We Burmese love amusement. We throng the movie theaters and will sit up till dawn watching an all night pwé. Music and dance are part of our frequent festivals and family celebrations. But the truth is that the world of Burmese entertainment is now going through a period of rather chaotic transition. Our old theater traditions are being discarded or watered down—and what is taking their place has as yet no clear direction nor much artistic quality.
Thus if you were to go tonight to a typical Burmese pwè you would not see one of our classical dance-drama zats in the old Mandalay court style, but a variety program including dance numbers, skits, comic dialogue, singing, and perhaps a fragment from one of the old plays—all strung together, hour after hour, with lively musical accompaniment. The public loves it, but it is not great theatrical art.
The word pwé might be roughly translated as ''show," and this gives the key to the nature of our theater today. The zats do have plots, but they are the familiar Buddhist tales or historical legends which we learned as children, so there is no element of novelty or surprise. What we come to see is the performing—the virtuosity of the actors.
The dance numbers in our pwés are usually drawn from two main style traditions: one which is pure dance, with little symbolical content (see Plate 22 in the art section) and another which mimes the dramatic stories of the zats (see Wun Tha's sketches on the following pages), a form which came to us from Siam.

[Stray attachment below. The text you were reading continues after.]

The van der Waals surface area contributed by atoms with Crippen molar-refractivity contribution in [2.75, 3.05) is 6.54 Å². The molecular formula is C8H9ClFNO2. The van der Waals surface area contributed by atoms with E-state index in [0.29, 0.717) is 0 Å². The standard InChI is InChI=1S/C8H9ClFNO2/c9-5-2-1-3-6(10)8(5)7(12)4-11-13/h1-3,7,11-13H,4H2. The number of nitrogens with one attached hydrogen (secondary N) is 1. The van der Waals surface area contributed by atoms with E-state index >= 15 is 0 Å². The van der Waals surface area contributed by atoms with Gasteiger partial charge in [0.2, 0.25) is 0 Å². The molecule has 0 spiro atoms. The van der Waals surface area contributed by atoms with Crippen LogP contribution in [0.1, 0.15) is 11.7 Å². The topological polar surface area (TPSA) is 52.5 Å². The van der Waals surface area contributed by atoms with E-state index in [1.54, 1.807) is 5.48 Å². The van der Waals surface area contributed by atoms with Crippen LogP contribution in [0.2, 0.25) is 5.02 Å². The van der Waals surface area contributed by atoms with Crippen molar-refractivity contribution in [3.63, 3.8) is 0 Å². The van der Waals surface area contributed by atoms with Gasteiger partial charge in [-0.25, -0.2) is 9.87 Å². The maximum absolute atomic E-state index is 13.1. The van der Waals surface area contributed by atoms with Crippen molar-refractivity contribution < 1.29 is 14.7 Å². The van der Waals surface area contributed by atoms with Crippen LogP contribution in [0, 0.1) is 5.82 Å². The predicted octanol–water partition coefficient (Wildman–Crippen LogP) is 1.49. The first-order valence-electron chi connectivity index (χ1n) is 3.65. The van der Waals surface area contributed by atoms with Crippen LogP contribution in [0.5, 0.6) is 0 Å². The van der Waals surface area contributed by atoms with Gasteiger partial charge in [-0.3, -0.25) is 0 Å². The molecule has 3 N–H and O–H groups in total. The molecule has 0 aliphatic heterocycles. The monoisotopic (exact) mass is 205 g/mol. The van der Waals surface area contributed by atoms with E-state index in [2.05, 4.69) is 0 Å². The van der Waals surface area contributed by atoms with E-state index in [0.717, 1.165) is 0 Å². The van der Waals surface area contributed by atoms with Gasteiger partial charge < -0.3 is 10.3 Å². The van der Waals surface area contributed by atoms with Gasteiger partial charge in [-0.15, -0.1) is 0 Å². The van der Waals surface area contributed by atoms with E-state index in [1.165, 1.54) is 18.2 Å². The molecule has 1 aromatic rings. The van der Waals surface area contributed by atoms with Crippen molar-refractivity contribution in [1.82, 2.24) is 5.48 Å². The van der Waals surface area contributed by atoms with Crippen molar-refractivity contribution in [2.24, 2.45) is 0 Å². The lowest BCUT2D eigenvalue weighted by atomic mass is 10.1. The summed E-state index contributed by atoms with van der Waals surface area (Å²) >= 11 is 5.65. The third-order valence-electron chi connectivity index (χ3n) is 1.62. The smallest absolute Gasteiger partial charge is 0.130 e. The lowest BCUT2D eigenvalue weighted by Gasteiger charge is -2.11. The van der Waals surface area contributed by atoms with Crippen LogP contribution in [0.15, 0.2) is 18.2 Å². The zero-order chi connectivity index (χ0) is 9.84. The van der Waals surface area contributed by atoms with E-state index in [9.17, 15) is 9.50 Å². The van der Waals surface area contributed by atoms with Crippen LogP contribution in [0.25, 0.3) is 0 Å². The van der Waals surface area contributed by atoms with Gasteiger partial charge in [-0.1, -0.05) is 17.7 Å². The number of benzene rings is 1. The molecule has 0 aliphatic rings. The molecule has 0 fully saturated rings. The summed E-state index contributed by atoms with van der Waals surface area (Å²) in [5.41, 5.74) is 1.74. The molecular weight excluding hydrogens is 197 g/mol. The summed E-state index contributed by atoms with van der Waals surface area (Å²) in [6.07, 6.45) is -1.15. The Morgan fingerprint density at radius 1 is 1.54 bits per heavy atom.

In recent decades there have been some attempts to create a modern legitimate stage with new plays treating contemporary themes but they have not succeeded. At the moment we have no repertory house in Rangoon with a regular season. What we do have are touring variety companies which, if no theater is available, set up little temporary stages for a night or two—the audience usually sits on the ground—and then move on to another place.
Foreign films, especially those from America and India, are extremely popular in Burma, but we also produce about fifty Burmese pictures each year. Unfortunately, none of the thirty-odd producing companies yet have the financial or technical resources to make impressive films. Scripts are often lifted bodily from foreign pictures, and clowning, song numbers, stunts, and overdoses of pathos mar the romantic or historical stories which are the standard fare. Newsreels and educational documentaries are being made by the Burma State Film Promotion Board.
To those of us who are proud of our heritage of classical drama and dance, and of highly evolved art forms such as the Burmese puppet plays, it is depressing to see so much neglect of the old traditions and adulteration by elements of the new which are of questionable value. But—we must face it—the psychological factors in our society which shaped our theater are rapidly changing, and until new bases are established our stage can hardly be expected to rise above the level of mere entertainment.
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